An internal spy scandal brought down its previous chief executive, Tidjane Thiam. Then last year, Luckin Coffee, a prominent Chinese client, disclosed an accounting fraud that caused losses for Credit Suisse on a loan it made to Luckin’s founder. The bank faces lawsuits and regulatory fines over $US2bn in fraudulent lending in Mozambique.
Current and former bank executives say Credit Suisse’s problem is that it never focused on one thing after the financial crisis, choosing to maintain an investment bank and an asset-management arm tacked on to a private bank catering to the world’s rich.
The idea was that these parts could work together, moving clients from one arm of the bank to the other.
In reality, the asset-management unit, which brought in Greensill, and the investment bank, which handled Archegos, were too small to square off with Wall Street giants. The bank tried to make more money from fewer clients than rivals with larger balance sheets and ended up overlooking risks, the executives said.
More risks may lurk inside Credit Suisse. Last year it was Wall Street’s biggest underwriter in blank-cheque companies, known as SPACs. Its asset-management arm is also among the top managers of collateralised loan obligations, pools of risky loans that are sliced and diced and bought by investors. Both are areas financial regulators fret about.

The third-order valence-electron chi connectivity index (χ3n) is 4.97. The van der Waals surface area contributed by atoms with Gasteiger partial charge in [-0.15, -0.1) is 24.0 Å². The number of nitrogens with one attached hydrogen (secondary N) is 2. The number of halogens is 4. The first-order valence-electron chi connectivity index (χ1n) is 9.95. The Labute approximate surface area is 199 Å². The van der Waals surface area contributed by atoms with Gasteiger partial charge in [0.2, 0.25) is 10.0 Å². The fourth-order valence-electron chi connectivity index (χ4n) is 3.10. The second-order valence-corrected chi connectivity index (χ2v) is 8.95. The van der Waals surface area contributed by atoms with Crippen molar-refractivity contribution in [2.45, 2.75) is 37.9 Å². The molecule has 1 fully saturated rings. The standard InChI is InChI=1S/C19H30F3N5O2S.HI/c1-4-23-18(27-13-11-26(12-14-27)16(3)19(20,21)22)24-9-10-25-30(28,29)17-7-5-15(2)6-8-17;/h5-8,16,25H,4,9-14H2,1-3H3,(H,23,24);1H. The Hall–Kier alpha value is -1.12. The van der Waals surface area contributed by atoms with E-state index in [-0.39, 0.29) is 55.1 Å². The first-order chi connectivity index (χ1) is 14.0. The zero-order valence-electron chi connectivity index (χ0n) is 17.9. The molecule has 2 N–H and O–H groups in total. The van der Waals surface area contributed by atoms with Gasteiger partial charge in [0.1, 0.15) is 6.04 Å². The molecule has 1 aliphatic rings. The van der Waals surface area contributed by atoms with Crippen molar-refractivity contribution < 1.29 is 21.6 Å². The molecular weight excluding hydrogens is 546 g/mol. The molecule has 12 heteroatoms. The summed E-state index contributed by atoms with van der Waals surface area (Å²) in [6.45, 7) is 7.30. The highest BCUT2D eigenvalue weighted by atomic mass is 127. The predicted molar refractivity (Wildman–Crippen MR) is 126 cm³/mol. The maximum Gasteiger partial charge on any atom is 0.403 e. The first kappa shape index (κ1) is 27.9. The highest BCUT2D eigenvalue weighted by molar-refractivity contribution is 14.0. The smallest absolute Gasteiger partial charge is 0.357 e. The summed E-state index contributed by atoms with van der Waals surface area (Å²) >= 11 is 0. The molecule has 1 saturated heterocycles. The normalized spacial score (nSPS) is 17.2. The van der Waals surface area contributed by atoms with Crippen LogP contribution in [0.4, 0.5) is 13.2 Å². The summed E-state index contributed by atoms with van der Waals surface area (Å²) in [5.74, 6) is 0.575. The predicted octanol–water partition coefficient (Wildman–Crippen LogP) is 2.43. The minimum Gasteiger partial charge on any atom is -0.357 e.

A group in the bank working on commodity trade finance had stopped doing business with one of Greensill’s biggest clients, British steel magnate Sanjeev Gupta. The group had identified suspicious shipments during a compliance check, a source said.
More warnings came in 2018, when Swiss investment manager GAM Holding suspended, and later fired, an employee over investments he made with Greensill and some of Mr Gupta’s companies.